Tag Archives: 3.3m

3.3.m Implement and troubleshoot loop prevention mechanisms

3.3.m [i] Route tagging, filtering

Users can define a route map to prevent OSPF routes from being added to the routing table. This filtering happens at the moment when OSPF is installing the route in the routing table. This feature has no effect on LSA flooding. In the route map, the user can match on any attribute of the OSPF route. That is, the route map could be based on the following match options:

match interface

match ip address

match ip next-hop

match ip route-source

match metric

match route-type match tag

OSPF external LSAs have a tag. The value of the tag is examined before the prefix is installed in the routing table . All OSPF external prefixes that have the tag value of 999 are filtered (prevented from being installed in the routing table). The permit statement with sequence number 20 has no match conditions, and there are no other route-map statements after sequence number 20, so all other conditions are permitted.

route-map tag-filter deny 10

match tag 999

route-map tag-filter permit 20

router ospf 1

router-id 100.0.0.2

log-adjacency-changes

network 172.16.2.1 0.0.0.255 area 0

distribute-list route-map tag-filter in

Adam, Paul (2014-07-12). All-in-One CCIE V5 Written Exam Guide (Kindle Locations 2844-2848).  . Kindle Edition.

http://networkerslog.blogspot.com/2011/03/route-filtering-using-route-tags.html

3.3.m Implement and troubleshoot loop prevention mechanisms

3.3.m [iii] Route poisoning

http://en.wikipedia.org/wiki/Route_poisoning

Route poisoning is a method to prevent a router from sending packets through a route that has become invalid within computer networks. Distance-vector routing protocols in computer networks use route poisoning to indicate to other routers that a route is no longer reachable and should not be considered from their routing tables. Unlike the split horizon with poison reverse, route poisoning provides for sending updates with unreachable hop counts immediately to all the nodes in the network.

3.3.m Implement and troubleshoot loop prevention mechanisms

Loops occur when routers act on the basis of inaccurate or old information. Link-state protocols like OSPF use reliable flooding mechanisms to ensure that all routers are acting on the basis of the same information. That is what link-state protocols avoid. All routers in a link-state database have the same view of the network.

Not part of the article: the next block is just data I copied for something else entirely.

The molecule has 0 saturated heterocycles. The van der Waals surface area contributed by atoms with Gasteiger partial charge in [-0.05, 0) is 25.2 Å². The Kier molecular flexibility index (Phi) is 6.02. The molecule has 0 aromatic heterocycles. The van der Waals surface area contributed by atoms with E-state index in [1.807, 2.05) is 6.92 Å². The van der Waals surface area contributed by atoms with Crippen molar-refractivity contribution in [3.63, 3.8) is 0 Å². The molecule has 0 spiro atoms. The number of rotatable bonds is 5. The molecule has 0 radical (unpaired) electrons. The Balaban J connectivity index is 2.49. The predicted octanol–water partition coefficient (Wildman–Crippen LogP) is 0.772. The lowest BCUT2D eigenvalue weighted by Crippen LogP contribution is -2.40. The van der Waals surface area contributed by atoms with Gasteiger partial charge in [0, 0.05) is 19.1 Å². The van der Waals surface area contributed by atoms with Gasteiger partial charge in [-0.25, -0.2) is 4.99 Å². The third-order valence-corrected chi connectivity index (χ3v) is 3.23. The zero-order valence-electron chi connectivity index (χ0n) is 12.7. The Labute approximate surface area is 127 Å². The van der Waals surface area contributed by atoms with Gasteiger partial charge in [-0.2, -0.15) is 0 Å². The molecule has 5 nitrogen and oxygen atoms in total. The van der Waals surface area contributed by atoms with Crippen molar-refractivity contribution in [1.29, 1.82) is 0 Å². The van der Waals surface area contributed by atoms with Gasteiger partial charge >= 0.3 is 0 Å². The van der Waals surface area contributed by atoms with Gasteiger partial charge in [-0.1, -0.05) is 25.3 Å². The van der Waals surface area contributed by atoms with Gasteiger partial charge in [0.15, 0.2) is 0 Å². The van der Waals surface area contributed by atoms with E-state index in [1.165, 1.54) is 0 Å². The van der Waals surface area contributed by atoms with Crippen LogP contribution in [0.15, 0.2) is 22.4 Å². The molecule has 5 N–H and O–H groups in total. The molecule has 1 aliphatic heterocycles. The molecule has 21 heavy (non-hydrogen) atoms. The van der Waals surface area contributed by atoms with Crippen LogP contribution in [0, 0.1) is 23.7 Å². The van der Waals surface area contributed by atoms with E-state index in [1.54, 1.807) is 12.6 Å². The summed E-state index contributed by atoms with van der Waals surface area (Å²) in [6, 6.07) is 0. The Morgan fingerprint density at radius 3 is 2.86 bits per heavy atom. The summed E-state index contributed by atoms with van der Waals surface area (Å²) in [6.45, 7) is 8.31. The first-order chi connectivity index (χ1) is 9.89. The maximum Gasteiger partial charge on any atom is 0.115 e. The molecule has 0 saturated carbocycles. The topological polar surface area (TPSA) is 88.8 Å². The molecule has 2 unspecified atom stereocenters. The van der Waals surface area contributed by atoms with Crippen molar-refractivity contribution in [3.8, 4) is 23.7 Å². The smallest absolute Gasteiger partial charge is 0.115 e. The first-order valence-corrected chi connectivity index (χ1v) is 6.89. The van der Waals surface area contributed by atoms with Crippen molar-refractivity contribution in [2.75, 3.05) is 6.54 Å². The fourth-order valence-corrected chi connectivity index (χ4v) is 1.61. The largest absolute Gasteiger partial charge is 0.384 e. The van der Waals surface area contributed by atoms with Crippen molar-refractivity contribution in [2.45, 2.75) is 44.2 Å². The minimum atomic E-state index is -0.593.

Distance vector protocols are susceptible to routing loops. Split horizon is one of the features of distance vector routing protocols that prevents them. This feature prevents a router from advertising a route back onto the interface from which it was learned. Route poisoning is another method for preventing routing loops employed by distance vector routing protocols. When a router detects that one of its directly connected routes has failed, it sends the advertisement for that route with an infinite metric (” poisoning the route”). A router that receives the update knows that the route has failed and doesn’t use it anymore. Holddown is also a loop-prevention mechanism employed by distance vector routing protocol. This feature prevents a router from learning new information about a failed route.

Adam, Paul (2014-07-12). All-in-One CCIE V5 Written Exam Guide (Kindle Location 2832).  . Kindle Edition.

http://stage.certificationzone.com/cisco/newsletter/SL/IE-RIP-WP1-F03_RLP.html

3.3.m Split horizon…

Split Horizon

loop prevention

rule: a routing interface cannot send routing information out the same interface upon which

it was received

Route Summarization

Routing information can be condensed (summarized) from a longer prefix into a shorter prefix; the routing table is more efficient, reduced, and routing updates are fewer.

ex.

10.1.1.0/24

10.1.2.0/24

10.1.3.0/24

00001010.00000001.00000001.00000000

00001010.00000001.00000011.00000000

10.1.1.0/22

Classful routing protocols do not include vlsm in their updates. they are delineated by classful masking.

ex. 10.0.0.0/8 172.16.0.0/16 192.168.1.0/24 (rfc 1918)

255.0.0.0 class A 255.255.0.0 class B 255.255.255.0 class C

IP Classless

The ip classless command was introduced into default behavior for ios 12.0. Classful routing protocols, ie. Rip and IGRP discard traffic bound for any unknown subnet of a major network, even with a default route configured. IP classless allows for the use of a default route in this case.